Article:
Friday, November 1, 2013

A better theory for biology: time for our own Solvay conferences?

In the early 19th century, it was dawning on many investigators that life could be explained in material rather than religious creationist ways.  All sorts of speculations, some wildly wrong some partially right, filled the air.  This set the stage for the two greats of the century, Mendel and Darwin.  Mendel's theory showed  how inheritance worked as the transmission of discontinuous causal particles.  Darwin's theory showed how life as a material history connected these particles in a largely continuous flow of change.  Remarkably, these two ideas also accounted in principle for the complex, highly organized traits that characterized organisms.

But upon reflection the two views had major gaps, and they seemed inconsistent with each other.  Biological change was very gradual, and seemed basically continuous, but particulate inheritance caused 'jumps' that were hard to reconcile with gradual evolution.  It wasn't until the 1930s that they were reconciled in the 'modern evolutionary synthesis'.  The molecular theory was genetic, the evolutionary part, population genetics, was statistical.  In a sense these two views were consistent, but had a kind of separate duality, or complementarity that may ironically have been paralleling dualities, particulate and statistical, in physics, that were occurring at the same time (did they have any conceptual influence on biologists?).  And the duality was also widely treated as being separate--quantitative geneticists did their work, such as agricultural breeding, without regard to evolution or specific genes, while Mendelians probed genes with clear effects and, like Mendel, largely bypassed the quantitative traits that weren't as amenable to experimental study.

Still, the two aspects of the synthesis together provided a remarkable, unified and consistent theory for the nature of life, its diversity, history, origins and continuity.  Many genes with small effects could together account for complex traits, while each gene was separately inherited as, indeed, a particulate cause. A gene with major effects would 'segregate' as a separate cause, but this would not be so for complex traits.

These theories were powerfully generic, but, remarkably, they said nothing at all about what traits would evolve, or how many species of what size, or how adapted--and to what!  But without yet knowing about DNA or about how DNA worked to bring about development, things remained largely indirect, many levels above the actual molecules.  This changed with the genetic and genomic technologies. But the theory has not really kept up with many things that over recent decades the new data have revealed (some of which we listed in our first post in this series 4 days ago).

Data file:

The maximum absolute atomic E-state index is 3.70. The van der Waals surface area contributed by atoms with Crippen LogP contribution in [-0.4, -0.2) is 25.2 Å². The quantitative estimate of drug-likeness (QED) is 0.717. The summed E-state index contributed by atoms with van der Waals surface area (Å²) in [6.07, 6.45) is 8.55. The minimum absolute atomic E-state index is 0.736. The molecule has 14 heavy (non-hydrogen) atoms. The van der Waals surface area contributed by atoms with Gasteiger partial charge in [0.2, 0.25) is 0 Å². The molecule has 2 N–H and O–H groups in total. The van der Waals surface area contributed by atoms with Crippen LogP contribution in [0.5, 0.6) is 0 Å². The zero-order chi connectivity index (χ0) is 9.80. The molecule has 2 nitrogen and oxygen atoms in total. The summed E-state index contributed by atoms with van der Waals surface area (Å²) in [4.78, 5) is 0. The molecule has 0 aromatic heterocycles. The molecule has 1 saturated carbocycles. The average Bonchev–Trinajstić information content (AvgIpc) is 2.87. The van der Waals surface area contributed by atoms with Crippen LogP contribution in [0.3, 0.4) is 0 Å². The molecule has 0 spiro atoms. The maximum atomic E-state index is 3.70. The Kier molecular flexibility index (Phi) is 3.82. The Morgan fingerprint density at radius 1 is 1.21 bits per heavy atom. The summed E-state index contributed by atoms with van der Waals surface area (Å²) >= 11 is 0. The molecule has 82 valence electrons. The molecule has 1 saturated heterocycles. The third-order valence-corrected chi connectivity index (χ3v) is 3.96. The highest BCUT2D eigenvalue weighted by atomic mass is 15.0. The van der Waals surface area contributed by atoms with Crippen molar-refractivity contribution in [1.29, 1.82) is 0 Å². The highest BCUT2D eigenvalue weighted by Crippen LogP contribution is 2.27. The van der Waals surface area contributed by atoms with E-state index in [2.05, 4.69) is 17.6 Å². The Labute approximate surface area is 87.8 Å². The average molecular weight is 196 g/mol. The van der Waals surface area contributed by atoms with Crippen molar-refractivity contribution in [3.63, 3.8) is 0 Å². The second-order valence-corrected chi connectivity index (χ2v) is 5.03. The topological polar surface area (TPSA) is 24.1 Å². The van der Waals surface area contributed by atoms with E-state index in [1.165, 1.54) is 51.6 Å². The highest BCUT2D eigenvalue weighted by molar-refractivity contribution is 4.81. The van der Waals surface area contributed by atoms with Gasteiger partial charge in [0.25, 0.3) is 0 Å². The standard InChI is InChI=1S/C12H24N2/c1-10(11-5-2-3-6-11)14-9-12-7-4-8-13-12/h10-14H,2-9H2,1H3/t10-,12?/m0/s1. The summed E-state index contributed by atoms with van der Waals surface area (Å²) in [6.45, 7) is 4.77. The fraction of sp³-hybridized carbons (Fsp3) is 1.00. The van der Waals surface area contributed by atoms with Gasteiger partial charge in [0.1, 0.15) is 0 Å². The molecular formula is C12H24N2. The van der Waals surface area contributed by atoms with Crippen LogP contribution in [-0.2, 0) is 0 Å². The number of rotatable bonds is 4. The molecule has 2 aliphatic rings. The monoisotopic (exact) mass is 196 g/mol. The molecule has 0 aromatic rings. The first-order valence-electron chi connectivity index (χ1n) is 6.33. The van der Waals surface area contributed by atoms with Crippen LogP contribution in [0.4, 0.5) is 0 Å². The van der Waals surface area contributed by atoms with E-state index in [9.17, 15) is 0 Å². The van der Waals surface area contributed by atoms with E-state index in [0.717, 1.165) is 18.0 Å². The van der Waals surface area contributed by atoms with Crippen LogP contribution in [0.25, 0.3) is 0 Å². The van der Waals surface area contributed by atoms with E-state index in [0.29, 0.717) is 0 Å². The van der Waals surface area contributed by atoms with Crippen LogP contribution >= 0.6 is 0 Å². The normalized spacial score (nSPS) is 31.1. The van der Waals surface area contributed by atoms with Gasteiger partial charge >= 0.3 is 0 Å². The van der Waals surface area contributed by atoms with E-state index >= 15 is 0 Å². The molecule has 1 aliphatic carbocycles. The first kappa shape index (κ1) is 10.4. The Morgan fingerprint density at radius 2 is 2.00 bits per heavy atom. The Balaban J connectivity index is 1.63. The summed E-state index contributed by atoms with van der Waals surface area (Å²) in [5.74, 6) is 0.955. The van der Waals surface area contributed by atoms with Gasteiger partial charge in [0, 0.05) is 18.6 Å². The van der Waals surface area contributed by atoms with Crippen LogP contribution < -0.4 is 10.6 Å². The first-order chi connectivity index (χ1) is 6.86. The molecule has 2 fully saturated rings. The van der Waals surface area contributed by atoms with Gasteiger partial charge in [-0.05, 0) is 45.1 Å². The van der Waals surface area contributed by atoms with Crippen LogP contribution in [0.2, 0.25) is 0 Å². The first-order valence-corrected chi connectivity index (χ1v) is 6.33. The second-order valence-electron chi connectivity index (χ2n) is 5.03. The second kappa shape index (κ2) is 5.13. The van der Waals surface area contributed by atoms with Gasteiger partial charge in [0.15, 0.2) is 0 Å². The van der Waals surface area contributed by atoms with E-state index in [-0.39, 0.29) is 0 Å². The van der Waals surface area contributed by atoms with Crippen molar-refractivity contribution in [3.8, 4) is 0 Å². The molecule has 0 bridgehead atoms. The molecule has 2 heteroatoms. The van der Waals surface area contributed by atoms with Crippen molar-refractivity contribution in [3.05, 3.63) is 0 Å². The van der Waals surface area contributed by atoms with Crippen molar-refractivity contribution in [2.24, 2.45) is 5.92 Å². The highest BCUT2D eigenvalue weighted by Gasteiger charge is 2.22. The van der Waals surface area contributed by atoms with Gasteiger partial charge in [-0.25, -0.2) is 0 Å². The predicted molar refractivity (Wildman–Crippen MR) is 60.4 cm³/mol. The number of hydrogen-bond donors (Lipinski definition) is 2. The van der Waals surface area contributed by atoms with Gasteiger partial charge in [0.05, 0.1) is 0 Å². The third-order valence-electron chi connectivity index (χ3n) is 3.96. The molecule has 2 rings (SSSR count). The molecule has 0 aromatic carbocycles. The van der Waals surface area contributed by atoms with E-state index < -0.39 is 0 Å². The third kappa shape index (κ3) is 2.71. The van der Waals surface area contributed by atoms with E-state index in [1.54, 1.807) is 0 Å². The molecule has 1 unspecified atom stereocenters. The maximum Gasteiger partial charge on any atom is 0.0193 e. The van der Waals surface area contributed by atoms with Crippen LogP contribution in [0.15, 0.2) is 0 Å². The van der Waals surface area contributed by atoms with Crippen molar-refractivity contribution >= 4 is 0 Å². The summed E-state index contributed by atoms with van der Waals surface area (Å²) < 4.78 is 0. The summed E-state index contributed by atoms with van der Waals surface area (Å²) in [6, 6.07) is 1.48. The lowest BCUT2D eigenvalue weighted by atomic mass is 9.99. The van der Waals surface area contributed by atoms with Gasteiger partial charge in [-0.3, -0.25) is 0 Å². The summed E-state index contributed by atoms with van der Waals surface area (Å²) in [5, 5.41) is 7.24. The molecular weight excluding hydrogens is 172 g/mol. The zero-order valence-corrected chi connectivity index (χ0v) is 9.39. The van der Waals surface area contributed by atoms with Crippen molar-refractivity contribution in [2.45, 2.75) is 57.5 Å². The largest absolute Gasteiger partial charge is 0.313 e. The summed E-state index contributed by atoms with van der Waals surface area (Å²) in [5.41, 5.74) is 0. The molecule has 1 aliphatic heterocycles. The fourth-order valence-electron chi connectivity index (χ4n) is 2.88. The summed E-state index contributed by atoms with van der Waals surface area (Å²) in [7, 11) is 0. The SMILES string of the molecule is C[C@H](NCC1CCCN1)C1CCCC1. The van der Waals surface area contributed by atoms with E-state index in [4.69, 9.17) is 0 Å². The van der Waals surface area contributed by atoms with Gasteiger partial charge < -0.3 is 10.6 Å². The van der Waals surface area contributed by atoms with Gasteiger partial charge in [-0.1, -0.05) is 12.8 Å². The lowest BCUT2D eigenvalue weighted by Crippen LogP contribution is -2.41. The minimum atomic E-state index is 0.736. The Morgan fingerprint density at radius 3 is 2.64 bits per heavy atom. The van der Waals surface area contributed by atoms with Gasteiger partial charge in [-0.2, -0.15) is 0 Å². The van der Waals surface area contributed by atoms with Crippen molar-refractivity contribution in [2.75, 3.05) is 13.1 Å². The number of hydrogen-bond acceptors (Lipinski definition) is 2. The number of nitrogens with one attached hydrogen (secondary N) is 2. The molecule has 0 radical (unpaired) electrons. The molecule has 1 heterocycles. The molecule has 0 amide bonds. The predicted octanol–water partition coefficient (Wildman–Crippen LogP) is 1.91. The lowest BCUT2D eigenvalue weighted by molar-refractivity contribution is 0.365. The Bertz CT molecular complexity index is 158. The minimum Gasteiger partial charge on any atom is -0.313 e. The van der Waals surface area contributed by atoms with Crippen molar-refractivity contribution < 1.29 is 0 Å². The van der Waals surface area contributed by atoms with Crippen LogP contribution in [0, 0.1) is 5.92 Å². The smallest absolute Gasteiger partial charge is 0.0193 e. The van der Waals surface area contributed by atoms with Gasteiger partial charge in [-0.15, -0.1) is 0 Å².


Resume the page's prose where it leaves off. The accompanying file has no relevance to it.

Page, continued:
Has 20th Century theory been exhausted?
Indeed, we argue that perhaps what this theory can do for us has, because of the very advances it enabled, reached the point of diminishing returns.  Perhaps it is too 'meta' for the phenomena, too indirect about the nature of causation, too descriptive of generalities.  Much of what is done these days is largely about documenting more cases, and more details, revealing the predictable complexities but not explaining them, or their generic nature, well enough.  It is not paying back commensurately with the increasing cost of adding each new fillip to our knowledge.  How many times do we have to hear the frustrated acknowledgment that life is 'complex', where that is offered almost as if it were an explanation and is usually followed by a plea for larger, longer, more, and more costly work of the same sort?  GWAS wasn't enough: we need whole sequence data on everybody!

It is in this sense that we believe it is time for our science to dig down deeper into the nature of biological causality, and that we should at least consider whether some basically new way of viewing life may be possible, and perhaps even discernible, if we struggle appropriately with the facts as we know them.

There is natural resistance to any such suggestion, by the community of scientists plying the current waters who are dependent on the current institutionalized research system, which they know and that pays them.  More generally, in most areas of human endeavor, not just science, people are comfortable with their current worldview and fear or resist potentially threatening new ones.  In this case, such feelings may include the argument that we can't order up genius, and that openly declaring the importance of searching might threaten the comfortable way of life we know.  We personally think, however, that facing the limits of the now century-old worldview in biology could be productive even if, yes, it would threaten business as usual, it should threaten it.  Yes, your university wants you to keep the tap flowing, and that system is hard to resist.  But if momentum can shift, the community will adapt.